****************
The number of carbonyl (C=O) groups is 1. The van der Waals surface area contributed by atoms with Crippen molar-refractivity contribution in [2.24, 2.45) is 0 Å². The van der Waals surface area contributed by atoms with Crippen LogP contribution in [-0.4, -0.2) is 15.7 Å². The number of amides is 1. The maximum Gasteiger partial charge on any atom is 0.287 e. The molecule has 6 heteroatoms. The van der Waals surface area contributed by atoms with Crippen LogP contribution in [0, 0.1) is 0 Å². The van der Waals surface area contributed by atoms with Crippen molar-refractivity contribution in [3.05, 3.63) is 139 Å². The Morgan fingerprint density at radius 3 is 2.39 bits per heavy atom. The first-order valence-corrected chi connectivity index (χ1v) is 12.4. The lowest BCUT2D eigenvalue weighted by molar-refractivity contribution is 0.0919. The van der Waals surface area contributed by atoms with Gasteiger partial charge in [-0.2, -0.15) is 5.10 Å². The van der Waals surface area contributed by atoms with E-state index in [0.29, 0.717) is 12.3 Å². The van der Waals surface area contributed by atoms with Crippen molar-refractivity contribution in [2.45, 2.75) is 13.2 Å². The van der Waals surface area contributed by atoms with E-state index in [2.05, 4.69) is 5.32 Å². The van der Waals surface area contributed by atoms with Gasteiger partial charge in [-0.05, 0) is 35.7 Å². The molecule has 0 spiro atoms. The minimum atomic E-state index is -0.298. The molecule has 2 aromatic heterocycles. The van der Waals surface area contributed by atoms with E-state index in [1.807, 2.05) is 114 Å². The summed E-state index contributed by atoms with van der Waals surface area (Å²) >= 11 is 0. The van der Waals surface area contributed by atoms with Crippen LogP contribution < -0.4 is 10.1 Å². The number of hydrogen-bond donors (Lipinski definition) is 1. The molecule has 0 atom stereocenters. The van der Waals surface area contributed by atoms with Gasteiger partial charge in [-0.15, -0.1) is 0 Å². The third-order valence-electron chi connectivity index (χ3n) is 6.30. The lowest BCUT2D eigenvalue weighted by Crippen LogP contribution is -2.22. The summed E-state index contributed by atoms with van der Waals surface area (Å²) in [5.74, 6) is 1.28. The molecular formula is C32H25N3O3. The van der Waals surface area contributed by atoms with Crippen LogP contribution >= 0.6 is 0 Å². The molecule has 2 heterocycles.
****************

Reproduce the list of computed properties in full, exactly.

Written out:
The number of carbonyl (C=O) groups is 1. The van der Waals surface area contributed by atoms with Crippen molar-refractivity contribution in [2.24, 2.45) is 0 Å². The van der Waals surface area contributed by atoms with Crippen LogP contribution in [-0.4, -0.2) is 15.7 Å². The number of amides is 1. The maximum Gasteiger partial charge on any atom is 0.287 e. The molecule has 6 heteroatoms. The van der Waals surface area contributed by atoms with Crippen LogP contribution in [0, 0.1) is 0 Å². The van der Waals surface area contributed by atoms with Crippen molar-refractivity contribution in [3.05, 3.63) is 139 Å². The Morgan fingerprint density at radius 3 is 2.39 bits per heavy atom. The first-order valence-corrected chi connectivity index (χ1v) is 12.4. The lowest BCUT2D eigenvalue weighted by molar-refractivity contribution is 0.0919. The van der Waals surface area contributed by atoms with Gasteiger partial charge in [-0.2, -0.15) is 5.10 Å². The van der Waals surface area contributed by atoms with E-state index in [0.29, 0.717) is 12.3 Å². The van der Waals surface area contributed by atoms with Crippen molar-refractivity contribution in [2.45, 2.75) is 13.2 Å². The van der Waals surface area contributed by atoms with E-state index in [2.05, 4.69) is 5.32 Å². The van der Waals surface area contributed by atoms with Gasteiger partial charge in [-0.05, 0) is 35.7 Å². The molecule has 0 spiro atoms. The minimum atomic E-state index is -0.298. The molecule has 2 aromatic heterocycles. The van der Waals surface area contributed by atoms with E-state index in [1.807, 2.05) is 114 Å². The summed E-state index contributed by atoms with van der Waals surface area (Å²) >= 11 is 0. The van der Waals surface area contributed by atoms with Crippen LogP contribution < -0.4 is 10.1 Å². The number of hydrogen-bond donors (Lipinski definition) is 1. The molecule has 0 atom stereocenters. The van der Waals surface area contributed by atoms with Gasteiger partial charge in [-0.15, -0.1) is 0 Å². The third-order valence-electron chi connectivity index (χ3n) is 6.30. The lowest BCUT2D eigenvalue weighted by Crippen LogP contribution is -2.22. The summed E-state index contributed by atoms with van der Waals surface area (Å²) in [5.74, 6) is 1.28. The molecular formula is C32H25N3O3. The van der Waals surface area contributed by atoms with Crippen LogP contribution >= 0.6 is 0 Å². The molecule has 2 heterocycles.